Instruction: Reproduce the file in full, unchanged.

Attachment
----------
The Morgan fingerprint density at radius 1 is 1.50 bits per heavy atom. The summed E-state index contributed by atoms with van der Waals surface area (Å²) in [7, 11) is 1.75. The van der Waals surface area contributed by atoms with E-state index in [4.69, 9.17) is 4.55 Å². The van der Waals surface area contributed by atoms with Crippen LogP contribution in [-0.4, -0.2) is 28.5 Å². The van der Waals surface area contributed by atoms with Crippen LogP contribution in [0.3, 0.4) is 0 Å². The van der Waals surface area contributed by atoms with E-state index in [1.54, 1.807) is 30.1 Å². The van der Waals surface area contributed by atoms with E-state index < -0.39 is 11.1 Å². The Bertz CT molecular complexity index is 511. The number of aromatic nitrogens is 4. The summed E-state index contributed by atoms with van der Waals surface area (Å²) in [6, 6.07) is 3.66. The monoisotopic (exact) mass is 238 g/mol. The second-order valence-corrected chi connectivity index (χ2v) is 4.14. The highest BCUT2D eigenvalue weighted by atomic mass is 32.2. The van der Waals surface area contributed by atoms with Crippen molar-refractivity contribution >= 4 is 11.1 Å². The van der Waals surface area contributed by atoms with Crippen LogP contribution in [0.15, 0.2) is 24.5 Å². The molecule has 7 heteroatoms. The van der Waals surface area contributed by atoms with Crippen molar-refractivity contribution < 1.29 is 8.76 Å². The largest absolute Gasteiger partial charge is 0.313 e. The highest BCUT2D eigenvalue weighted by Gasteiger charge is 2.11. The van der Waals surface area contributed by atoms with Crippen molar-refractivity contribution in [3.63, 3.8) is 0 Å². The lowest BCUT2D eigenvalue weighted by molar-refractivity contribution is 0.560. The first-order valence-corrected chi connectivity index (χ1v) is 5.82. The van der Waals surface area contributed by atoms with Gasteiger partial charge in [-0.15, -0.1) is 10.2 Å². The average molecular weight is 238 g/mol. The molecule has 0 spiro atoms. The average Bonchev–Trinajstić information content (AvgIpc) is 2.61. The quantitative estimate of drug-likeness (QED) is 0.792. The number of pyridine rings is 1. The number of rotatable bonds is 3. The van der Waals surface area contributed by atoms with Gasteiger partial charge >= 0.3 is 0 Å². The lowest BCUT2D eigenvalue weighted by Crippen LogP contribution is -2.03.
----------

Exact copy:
The Morgan fingerprint density at radius 1 is 1.50 bits per heavy atom. The summed E-state index contributed by atoms with van der Waals surface area (Å²) in [7, 11) is 1.75. The van der Waals surface area contributed by atoms with E-state index in [4.69, 9.17) is 4.55 Å². The van der Waals surface area contributed by atoms with Crippen LogP contribution in [-0.4, -0.2) is 28.5 Å². The van der Waals surface area contributed by atoms with Crippen LogP contribution in [0.3, 0.4) is 0 Å². The van der Waals surface area contributed by atoms with E-state index in [1.54, 1.807) is 30.1 Å². The van der Waals surface area contributed by atoms with E-state index < -0.39 is 11.1 Å². The Bertz CT molecular complexity index is 511. The number of aromatic nitrogens is 4. The summed E-state index contributed by atoms with van der Waals surface area (Å²) in [6, 6.07) is 3.66. The monoisotopic (exact) mass is 238 g/mol. The second-order valence-corrected chi connectivity index (χ2v) is 4.14. The highest BCUT2D eigenvalue weighted by atomic mass is 32.2. The van der Waals surface area contributed by atoms with Crippen molar-refractivity contribution >= 4 is 11.1 Å². The van der Waals surface area contributed by atoms with Crippen LogP contribution in [0.15, 0.2) is 24.5 Å². The molecule has 7 heteroatoms. The van der Waals surface area contributed by atoms with Crippen molar-refractivity contribution < 1.29 is 8.76 Å². The largest absolute Gasteiger partial charge is 0.313 e. The highest BCUT2D eigenvalue weighted by Gasteiger charge is 2.11. The van der Waals surface area contributed by atoms with Crippen molar-refractivity contribution in [3.63, 3.8) is 0 Å². The lowest BCUT2D eigenvalue weighted by molar-refractivity contribution is 0.560. The first-order valence-corrected chi connectivity index (χ1v) is 5.82. The van der Waals surface area contributed by atoms with Gasteiger partial charge in [-0.15, -0.1) is 10.2 Å². The average molecular weight is 238 g/mol. The molecule has 0 spiro atoms. The average Bonchev–Trinajstić information content (AvgIpc) is 2.61. The quantitative estimate of drug-likeness (QED) is 0.792. The number of pyridine rings is 1. The number of rotatable bonds is 3. The van der Waals surface area contributed by atoms with Gasteiger partial charge >= 0.3 is 0 Å². The lowest BCUT2D eigenvalue weighted by Crippen LogP contribution is -2.03.